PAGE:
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Main Street Salinas: Future of Main Street, America?

The PBS program Need to Know has been investigating child poverty in California.  A recent episode on life in Main Street Salinas, an agricultural community with a large migrant population, many of whom work in the strawberry fields, confronts current population trends and shows how California like much of the nation is increasingly very rich, very poor and very Latino. 

The episode relied on data from Next Generation's report, "Prosperity Threatened: Perspectives on Childhood Poverty in California," which examines the latest U.S. Census Bureau data and finds that childhood poverty, on the rise nationally, is endemic among California’s fastest-growing demographic segment – Hispanics – with nearly one in three Hispanic children in California living at or below the poverty line. Ann O'Leary, Director of the Children & Families Program, interviewed with Need To Know for a web exclusive on the data.  In the exclusive, O'Leary sums up the issue and the where the solutions will most likely be found:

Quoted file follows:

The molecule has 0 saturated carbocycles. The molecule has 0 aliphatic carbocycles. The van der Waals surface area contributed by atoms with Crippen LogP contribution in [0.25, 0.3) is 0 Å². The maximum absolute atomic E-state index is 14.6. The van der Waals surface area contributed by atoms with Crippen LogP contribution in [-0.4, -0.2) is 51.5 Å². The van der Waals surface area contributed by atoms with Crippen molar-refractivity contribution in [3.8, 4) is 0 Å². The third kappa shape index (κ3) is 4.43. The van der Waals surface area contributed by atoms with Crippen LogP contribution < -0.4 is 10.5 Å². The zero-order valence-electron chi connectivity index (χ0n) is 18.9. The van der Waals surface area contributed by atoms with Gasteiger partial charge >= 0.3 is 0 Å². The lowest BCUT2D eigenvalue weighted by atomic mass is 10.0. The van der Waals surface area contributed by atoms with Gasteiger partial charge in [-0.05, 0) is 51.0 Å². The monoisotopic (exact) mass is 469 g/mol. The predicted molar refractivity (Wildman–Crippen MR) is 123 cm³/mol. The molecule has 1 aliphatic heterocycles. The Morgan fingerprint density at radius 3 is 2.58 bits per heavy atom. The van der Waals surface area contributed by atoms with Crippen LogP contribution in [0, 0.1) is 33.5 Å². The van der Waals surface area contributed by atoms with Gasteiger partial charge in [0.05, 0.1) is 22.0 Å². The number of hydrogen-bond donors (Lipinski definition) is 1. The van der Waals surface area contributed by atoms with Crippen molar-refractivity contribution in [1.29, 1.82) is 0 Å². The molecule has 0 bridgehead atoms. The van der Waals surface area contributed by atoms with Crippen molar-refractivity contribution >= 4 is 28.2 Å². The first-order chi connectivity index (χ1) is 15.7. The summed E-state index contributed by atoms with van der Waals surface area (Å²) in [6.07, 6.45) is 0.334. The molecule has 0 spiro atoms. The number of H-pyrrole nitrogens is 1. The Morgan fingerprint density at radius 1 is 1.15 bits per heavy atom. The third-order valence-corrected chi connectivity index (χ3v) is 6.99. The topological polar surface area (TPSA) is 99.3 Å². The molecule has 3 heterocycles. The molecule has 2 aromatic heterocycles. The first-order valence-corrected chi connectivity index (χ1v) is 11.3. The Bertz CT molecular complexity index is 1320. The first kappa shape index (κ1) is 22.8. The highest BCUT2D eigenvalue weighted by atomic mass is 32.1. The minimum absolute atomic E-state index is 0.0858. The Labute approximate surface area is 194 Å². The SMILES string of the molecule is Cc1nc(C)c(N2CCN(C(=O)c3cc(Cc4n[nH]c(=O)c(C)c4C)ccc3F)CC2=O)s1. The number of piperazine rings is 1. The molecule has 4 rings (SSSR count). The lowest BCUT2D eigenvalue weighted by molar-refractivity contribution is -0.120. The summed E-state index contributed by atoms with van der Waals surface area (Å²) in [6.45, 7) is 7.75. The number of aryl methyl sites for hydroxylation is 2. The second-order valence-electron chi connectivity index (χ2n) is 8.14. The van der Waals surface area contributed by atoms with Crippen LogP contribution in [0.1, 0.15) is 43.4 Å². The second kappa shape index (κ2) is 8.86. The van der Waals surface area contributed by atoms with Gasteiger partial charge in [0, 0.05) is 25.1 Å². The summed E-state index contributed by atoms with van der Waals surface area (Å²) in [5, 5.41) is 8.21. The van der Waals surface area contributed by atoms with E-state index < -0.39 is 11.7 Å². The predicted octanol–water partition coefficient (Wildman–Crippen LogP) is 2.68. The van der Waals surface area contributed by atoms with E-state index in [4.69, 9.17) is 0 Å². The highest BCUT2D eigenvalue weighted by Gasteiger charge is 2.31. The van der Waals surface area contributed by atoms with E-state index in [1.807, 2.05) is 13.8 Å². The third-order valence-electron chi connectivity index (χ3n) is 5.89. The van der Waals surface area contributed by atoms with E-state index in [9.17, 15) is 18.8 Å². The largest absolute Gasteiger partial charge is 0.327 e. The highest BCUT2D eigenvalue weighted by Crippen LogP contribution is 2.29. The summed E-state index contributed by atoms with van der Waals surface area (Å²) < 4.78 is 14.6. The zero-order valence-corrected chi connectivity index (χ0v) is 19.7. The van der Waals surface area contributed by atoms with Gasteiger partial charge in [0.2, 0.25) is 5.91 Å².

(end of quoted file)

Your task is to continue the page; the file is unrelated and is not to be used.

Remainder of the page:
“In some sense, in California we’re already in the future.  We have huge disparities, in terms of educational outcomes; how our white kids do versus how our Hispanic children do.  This is coming to the rest of the United States very soon.  And we need to get serious and actually say that one of the ways we disrupt poverty, is to provide these children with a good education … children who are born into poverty and live in poverty in their childhood — two-thirds of them are gonna stay in poverty or just above the poverty line in their adulthood.  Unless they get an education.”

Watch the web exclusive and leave your comments below!


Watch Taking on poverty in Salinas on PBS. See more from Need To Know.

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